Our testing always starts with extensive research. For this roundup, we looked at the most popular running belts from the most well-known brands. We also dug into some lesser known brands, making sure to consider a range of price points. 

Once we narrowed our testing pool down, we strapped the belts on and got to running. We tested them with only a few items, like an ID and some cash, and loaded them up to their max capacity. If the belts came with bottle holders, we filled up the flasks for testing to see how they fared.

During our runs, we assessed fit, comfort, bounce, and functionality. We actually drank from the water bottles to see how easy they were to remove and return to their dedicated pouches. We also considered how easy the belts were to put on and take off. Some of them have clips that you can quickly wrap around your waist. Others are made of a stretchy material that you step into and pull up.

After about two weeks of testing, we rated each running belt on 12 factors, including price, purchasing/delivery, storage capacity, clasps and closures, appearance, fit, durability, performance and customer reviews/satisfaction. The belts that ended up with the highest average rating are the ones that made our list.

Benefits of Running Belts

Running belts serve double-duty. They make your run completely hands-free so you can focus on your form (while still listening to your Spotify playlist). “They also put necessities, like water, protein bars, and energy gels right at your fingertips so you can fuel up during longer runs,” Amanda says.

There are running vests too—or you could just carry a backpack—but running belts have a more minimalist design. They don’t trap heat or weigh you down, so if you have fewer things to carry, you can do it without adding too many extra layers.

Buying Guide (What to Look for in a Running Belt)

When shopping for a running belt, the fit, amount of storage space and material type are among the top considerations. You also want to think about whether you want hydration capabilities or not.


Adjustability and fit are two of the most important things to think about. If your belt is too tight or falling off as you run, you’re not going to have a good time. 

Some belts are one size fits most, with adjustable buckles and straps that give you a more customized fit. Others come in specific sizes and rely on spandex for compression. Either type can work, but if you choose a non-adjustable belt, just make sure you’re extra diligent about measuring your dimensions to find a snug fit.

Storage Space

The main purpose of a running belt is to store your stuff, so you need to make sure the one you pick is up to the task. If you want to carry your phone, an ID, and some snacks or hydration packs with you, you’ll need more space than someone who likes to run with fewer personal items. If you have a large phone, make sure the phone pouch is actually large enough to accommodate it (in our testing experience, some of them get a little tight for bigger iPhones).

When considering storage space, also think about the overall weight—you want it to hold all your stuff without weighing you down too much—as well as how the weight is distributed. The larger pockets should be in the center and any hydration pouches should sit on both sides, or in the middle, to help balance out the load.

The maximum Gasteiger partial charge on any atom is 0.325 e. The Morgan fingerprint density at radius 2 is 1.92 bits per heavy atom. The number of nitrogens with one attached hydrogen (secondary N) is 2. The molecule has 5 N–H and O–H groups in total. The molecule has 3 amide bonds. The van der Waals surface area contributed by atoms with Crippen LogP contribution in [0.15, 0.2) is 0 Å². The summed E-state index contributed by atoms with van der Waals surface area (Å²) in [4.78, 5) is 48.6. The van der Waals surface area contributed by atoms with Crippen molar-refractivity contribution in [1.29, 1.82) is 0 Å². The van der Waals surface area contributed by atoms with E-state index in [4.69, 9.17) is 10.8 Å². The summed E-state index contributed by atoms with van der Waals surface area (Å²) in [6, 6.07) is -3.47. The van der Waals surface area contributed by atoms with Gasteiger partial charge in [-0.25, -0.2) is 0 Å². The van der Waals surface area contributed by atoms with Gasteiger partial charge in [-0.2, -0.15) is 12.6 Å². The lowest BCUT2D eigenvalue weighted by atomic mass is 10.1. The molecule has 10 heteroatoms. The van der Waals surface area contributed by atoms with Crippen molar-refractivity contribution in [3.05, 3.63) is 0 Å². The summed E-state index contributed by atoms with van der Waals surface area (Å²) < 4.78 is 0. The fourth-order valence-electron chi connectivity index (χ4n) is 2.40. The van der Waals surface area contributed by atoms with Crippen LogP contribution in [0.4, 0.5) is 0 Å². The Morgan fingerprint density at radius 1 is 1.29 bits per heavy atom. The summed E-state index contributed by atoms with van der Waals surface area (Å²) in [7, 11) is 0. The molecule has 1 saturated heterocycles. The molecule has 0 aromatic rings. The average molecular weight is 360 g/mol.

Material Type

Since a running belt will essentially be another layer on your body, you want to make sure you’re choosing a breathable material that can help regulate heat instead of trapping it. Spandex and nylon combos are a popular option, since they’re often water-resistant too. You can also look for additional features, like mesh backing or pockets that allow air to flow through as your body temperature heats up.

The fabric can also affect how bulky the running belt feels—nylon and neoprene are usually very thin yet still durable. They sit closer to the body and don’t add a lot of bulk or weight to your run.

Hydration Capabilities

Hydration capabilities aren’t a must-have in a regular running belt (you can get a separate hydration vest for that), but they’re a nice-to-have for longer runs or if you want to go completely hands-free. Some belts have extra pouches or loops that accommodate water flasks, and some belts even come with the bottles so you don’t have to worry about finding one that fits. If this is important to you, make sure the belt you choose can accommodate.


Are Running Belts Worth It?

If you want to take some essentials with you on your run, but don’t want to carry them, a good running belt is absolutely worth it. Compared to other running gear, they’re a pretty minimal investment—the highest priced model on our list is about $60—yet they’re built to last through many runs.

Do Running Belts Slow You Down?

The right running belt won’t slow you down on race day. These belts are really lightweight to begin with, weighing only a handful of ounces. The pouches are also evenly distributed to help spread out the load when you actually fill them with your stuff. 

Is An Armband Or Belt Better For Running?

It depends what you’re trying to accomplish. Armbands are typically smaller, so they’ll hold your phone and maybe one other small thing. Belts can accommodate more, including your keys and a Camelbak or other water bottle, depending on how they’re designed. If you’re going for a short run and you just want some tunes to power you through, an armband is probably sufficient. But if you want to take some extra essentials and hydration on a longer run, you probably need a belt.